How easy is it to recruit and train staff?
Your business interruption insurance will cover your wages while you are out of business, but it’s still possible some staff may find other positions. How easy is it to recruit staff in your sector, and how long will it take to train them to get them up to speed?
Is your business seasonal?
If your business is seasonal, and disaster strikes at the start of your peak period, will you be back up and running in time to take advantage of the following year’s peak?
If not, and your indemnity is for 12 months, you may miss out on two years of profits – only one of which would be covered.
How can an insurance broker help you get it right?
An insurance broker can provide invaluable experience of previous claims and point out risks that business owners and managers may not be aware of.
Business interruption policies can be purchased online, but most brokers advise against a one-size-fits-all, 12 month indemnity period because it proves insufficient in many cases.
A broker will also keep abreast of global issues that may affect your ability to recover trading – such as Covid-19 and Russia’s invasion of Ukraine – and recommend adjusting your indemnity period mid-term, not just on renewal of your policy.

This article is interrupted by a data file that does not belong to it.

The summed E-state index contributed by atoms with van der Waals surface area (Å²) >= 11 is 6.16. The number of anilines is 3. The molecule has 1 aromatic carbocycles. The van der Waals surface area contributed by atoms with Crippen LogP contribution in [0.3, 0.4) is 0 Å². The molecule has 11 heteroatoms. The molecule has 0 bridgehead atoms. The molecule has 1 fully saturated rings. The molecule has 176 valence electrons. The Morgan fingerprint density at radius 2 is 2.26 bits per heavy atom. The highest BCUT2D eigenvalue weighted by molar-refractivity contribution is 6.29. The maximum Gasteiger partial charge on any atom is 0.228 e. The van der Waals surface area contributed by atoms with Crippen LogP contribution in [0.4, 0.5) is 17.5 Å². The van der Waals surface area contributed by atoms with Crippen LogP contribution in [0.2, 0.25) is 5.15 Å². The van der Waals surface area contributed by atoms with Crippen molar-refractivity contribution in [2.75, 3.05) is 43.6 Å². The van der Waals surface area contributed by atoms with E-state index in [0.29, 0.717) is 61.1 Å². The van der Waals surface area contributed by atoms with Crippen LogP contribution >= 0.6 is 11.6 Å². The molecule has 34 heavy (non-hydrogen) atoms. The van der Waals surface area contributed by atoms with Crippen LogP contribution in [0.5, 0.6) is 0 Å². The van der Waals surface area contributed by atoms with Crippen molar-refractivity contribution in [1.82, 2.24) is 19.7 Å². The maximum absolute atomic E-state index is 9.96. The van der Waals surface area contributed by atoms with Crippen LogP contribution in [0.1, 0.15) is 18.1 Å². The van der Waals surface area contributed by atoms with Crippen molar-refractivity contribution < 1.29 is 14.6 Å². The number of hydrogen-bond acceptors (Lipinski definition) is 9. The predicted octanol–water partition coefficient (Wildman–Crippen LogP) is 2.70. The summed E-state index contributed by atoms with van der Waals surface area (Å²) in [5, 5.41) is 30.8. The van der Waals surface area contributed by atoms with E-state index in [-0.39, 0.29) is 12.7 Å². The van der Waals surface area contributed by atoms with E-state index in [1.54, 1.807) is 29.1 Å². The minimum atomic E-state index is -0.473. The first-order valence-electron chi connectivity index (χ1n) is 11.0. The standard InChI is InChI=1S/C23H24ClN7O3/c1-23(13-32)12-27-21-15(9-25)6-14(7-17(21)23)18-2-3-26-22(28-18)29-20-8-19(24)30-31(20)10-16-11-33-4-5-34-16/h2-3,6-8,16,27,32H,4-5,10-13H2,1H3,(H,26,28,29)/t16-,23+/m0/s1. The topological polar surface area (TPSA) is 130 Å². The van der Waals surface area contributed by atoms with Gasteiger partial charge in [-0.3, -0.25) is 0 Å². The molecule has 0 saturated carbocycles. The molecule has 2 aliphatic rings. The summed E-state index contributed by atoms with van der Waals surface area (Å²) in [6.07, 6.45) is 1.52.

And finally, a broker can make recommendations on how you could reduce risk – for example, by putting in a supply chain management plan.
What is a waiting period for business interruption insurance?
Most business interruption policies have a waiting period, which is the number of hours or days following a physical loss (fire, flood etc) that must pass before the insurer will start paying out.
This is commonly 72 hours, or three days, though some insurers may provide the option to waive this in return for additional premium.
How are business interruption premiums calculated?
Business interruption insurance premiums are calculated based on a sum insured (usually gross profit) over the indemnity period required.
Can I extend my business interruption insurance indemnity period?
Yes, it’s possible to extend the business interruption indemnity period as long as you don’t have an active claim, subject to a revised premium.